We're excited to announce the keynote speaker line-up for Sensors Expo & Conference 2018! Keynote sessions are included in all registration passes.
Sensor-Driven 3D Computer Vision and the Future of Human-Machine Interactions
Wednesday, June 27 | 9:00AM
Marc Pollefeys // Director of Science // Microsoft
Computer vision is enabling many of the world’s most exciting new technologies, such as autonomous vehicles and robots, AI, and a wide range of IoT-centric applications. And advanced sensing capabilities are key to the continued development of these vision-enabled systems. This keynote will examine how sensors are being exploited in mixed and augmented reality applications, including 3D modeling, image and video analysis, gesture recognition, scene understanding, and power-efficient embedded computing. Join us as Marc discusses the use of these technologies in the development of Microsoft’s groundbreaking HoloLens and shares his vision on the future of information access and machine-enabled human interaction.
Extending Cloud-Native Principles to the Edge to Enable Scalable IoT Solutions
Thursday, June 28 | 8:30AM
Jason Shepherd // IoT CTO // Dell Technologies
New architectural approaches must be adopted to accommodate the sheer volume of data generated by billions of networked sensors in addition to providing flexibility in how collected data is integrated, analyzed and monetized as part of the broader IoT ecosystem. This session explores the concept of extending cloud-native principles to the network edge to address these needs as well as outline how the open source EdgeX Foundry project is aligned to this paradigm with the goal of simplifying how sensors connect to an interoperable ecosystem of distributed computing applications.
The Search for Life in Our Solar System: Opportunities for Sensor Development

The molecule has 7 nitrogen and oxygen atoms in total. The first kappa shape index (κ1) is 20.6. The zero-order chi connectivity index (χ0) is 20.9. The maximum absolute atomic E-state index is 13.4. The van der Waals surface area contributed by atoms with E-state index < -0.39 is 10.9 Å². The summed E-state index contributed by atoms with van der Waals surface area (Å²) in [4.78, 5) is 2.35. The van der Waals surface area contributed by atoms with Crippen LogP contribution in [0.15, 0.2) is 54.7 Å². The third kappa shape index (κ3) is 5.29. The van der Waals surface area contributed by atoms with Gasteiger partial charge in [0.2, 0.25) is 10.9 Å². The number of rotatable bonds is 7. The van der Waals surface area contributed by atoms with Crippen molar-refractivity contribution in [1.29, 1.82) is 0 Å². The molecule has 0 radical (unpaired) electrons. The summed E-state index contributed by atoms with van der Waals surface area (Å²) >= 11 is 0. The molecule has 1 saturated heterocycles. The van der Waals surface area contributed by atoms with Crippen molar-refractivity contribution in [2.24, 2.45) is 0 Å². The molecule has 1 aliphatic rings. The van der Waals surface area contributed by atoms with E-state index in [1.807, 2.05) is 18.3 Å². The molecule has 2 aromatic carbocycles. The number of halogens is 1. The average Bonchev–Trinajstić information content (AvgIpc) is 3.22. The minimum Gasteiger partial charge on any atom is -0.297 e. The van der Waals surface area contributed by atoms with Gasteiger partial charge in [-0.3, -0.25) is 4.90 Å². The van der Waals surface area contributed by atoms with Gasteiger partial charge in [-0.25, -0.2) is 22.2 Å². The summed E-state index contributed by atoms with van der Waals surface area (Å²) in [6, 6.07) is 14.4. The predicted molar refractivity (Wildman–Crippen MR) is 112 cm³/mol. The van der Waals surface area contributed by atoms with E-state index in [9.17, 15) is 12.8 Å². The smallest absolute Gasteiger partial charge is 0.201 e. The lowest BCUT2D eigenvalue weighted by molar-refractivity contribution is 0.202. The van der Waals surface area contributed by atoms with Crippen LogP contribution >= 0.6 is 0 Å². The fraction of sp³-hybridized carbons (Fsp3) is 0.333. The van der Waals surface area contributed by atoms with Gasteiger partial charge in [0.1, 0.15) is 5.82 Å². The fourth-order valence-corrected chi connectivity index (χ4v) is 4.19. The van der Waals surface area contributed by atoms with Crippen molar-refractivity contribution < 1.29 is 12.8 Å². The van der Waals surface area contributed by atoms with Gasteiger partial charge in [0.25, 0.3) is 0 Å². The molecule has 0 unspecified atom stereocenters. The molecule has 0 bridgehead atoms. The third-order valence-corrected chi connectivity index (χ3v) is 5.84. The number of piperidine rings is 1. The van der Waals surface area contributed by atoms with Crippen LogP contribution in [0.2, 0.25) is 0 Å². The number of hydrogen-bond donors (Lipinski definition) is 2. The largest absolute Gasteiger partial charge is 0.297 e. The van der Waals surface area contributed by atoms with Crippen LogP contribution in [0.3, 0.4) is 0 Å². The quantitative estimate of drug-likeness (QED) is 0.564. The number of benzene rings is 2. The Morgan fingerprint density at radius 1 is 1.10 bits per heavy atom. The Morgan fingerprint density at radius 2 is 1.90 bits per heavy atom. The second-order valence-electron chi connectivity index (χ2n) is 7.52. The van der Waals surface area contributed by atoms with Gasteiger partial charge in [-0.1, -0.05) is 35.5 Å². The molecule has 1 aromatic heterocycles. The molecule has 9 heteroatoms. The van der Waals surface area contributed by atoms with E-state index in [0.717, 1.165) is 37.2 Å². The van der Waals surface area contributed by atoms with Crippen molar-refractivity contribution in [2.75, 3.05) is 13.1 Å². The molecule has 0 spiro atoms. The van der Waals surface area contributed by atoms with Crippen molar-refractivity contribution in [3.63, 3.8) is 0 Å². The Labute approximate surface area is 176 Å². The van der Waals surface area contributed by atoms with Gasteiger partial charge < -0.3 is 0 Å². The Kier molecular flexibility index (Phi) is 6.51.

Thursday, June 28 | 9:15AM
Dr. Carol Stoker // Astrobiologist // NASA Ames Research Center
This keynote examines innovative concepts and technologies aimed at the search for life in our solar system. Repeated cycles of freezing and melting water have occurred throughout Mars’ history and represent a potentially habitable environment to search for modern life. This keynote also examines other potentially habitable environments in our solar system - the icy satellites of Jupiter and Saturn. Recent missions have provided strong evidence of liquid water interiors on Jupiter’s moon Europa and Saturn’s moon Enceladus. The ice-covered ocean environments have all the requirements needed to support modern life, although it is not known whether life can originate in such environments. The only mission to ever search for modern life on another planet was the two Viking missions that landed on Mars in 1976 and since that time, progress on developing sensor technology and mission strategy to search for modern life has been limited. Join us as Carol examines the recent surge of interest in detecting life in our solar system and the new sensor systems and approaches needed to move the research forward.